# Ratios, Rates, and Proportions

## Real-World Snapshots

The model of the buildings in New York City is of the actual size. In 2000, the population of New York City was about 9,314,000. Do you think the number of people per household in New York City was greater than or less than the U.S. average?

### Data File

#### American Households

Year | Number of Households | Number of People/Household |
---|---|---|

1930 | 29,905,000 | 4.11 |

1940 | 34,949,000 | 3.67 |

1950 | 43,554,000 | 3.37 |

1960 | 52,799,000 | 3.33 |

1970 | 63,401,000 | 3.14 |

1980 | 80,776,000 | 2.76 |

1990 | 93,347,000 | 2.63 |

2000 | 105,480,000 | 2.59 |

SOURCE: U.S. Census Bureau. Go to www.PHSchool.com for a data update. Web Code: abg-2041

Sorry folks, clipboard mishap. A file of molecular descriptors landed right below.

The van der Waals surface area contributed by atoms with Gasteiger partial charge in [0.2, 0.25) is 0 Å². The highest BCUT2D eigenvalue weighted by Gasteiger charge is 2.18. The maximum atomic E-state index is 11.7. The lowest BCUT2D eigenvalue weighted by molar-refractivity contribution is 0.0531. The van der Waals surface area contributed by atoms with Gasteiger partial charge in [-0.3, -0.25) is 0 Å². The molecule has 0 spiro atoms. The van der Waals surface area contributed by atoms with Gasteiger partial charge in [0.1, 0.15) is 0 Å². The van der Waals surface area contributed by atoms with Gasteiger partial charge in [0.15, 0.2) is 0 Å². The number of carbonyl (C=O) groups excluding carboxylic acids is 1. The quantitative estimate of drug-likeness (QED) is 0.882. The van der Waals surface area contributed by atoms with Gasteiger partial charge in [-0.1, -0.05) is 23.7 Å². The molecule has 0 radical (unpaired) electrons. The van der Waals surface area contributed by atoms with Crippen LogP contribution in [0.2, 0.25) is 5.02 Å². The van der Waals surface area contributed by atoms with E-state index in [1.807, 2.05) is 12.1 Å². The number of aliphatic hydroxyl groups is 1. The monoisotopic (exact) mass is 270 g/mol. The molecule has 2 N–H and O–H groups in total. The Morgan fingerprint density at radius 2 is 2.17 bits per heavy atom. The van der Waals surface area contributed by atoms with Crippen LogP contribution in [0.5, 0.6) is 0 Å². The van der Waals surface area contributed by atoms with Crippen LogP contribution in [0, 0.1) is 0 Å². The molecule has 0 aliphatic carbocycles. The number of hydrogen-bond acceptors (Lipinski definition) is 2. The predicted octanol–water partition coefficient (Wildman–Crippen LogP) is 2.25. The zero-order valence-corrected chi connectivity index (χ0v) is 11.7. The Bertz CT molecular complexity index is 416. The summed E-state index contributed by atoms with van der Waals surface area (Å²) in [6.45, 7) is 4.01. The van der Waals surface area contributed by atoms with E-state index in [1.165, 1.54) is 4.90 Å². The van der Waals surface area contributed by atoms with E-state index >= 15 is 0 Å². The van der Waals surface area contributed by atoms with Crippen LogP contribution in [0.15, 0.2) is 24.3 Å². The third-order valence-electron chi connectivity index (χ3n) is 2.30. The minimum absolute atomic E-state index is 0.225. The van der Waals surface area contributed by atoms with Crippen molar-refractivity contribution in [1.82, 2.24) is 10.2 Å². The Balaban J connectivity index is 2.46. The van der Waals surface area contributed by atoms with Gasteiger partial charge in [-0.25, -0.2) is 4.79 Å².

You will use the data above in this chapter:

Real-World Snapshots On pages 286 and 287, you will solve problems involving scale models.

### Key Vocabulary

## Where You've Been

- In Chapter 3, you learned to simplify and compare fractions. You learned to express fractions as decimals.
- In Chapter 4, you learned to add, subtract, multiply, and divide fractions and mixed numbers.

## Where You're Going

- In Chapter 5, you will write ratios and unit rates. You will solve proportions and find values in similar figures, maps, and scale models.
- Applying what you learn, you will use a map to plan a trip. You will also find the scale of a model used by a special-effects artist.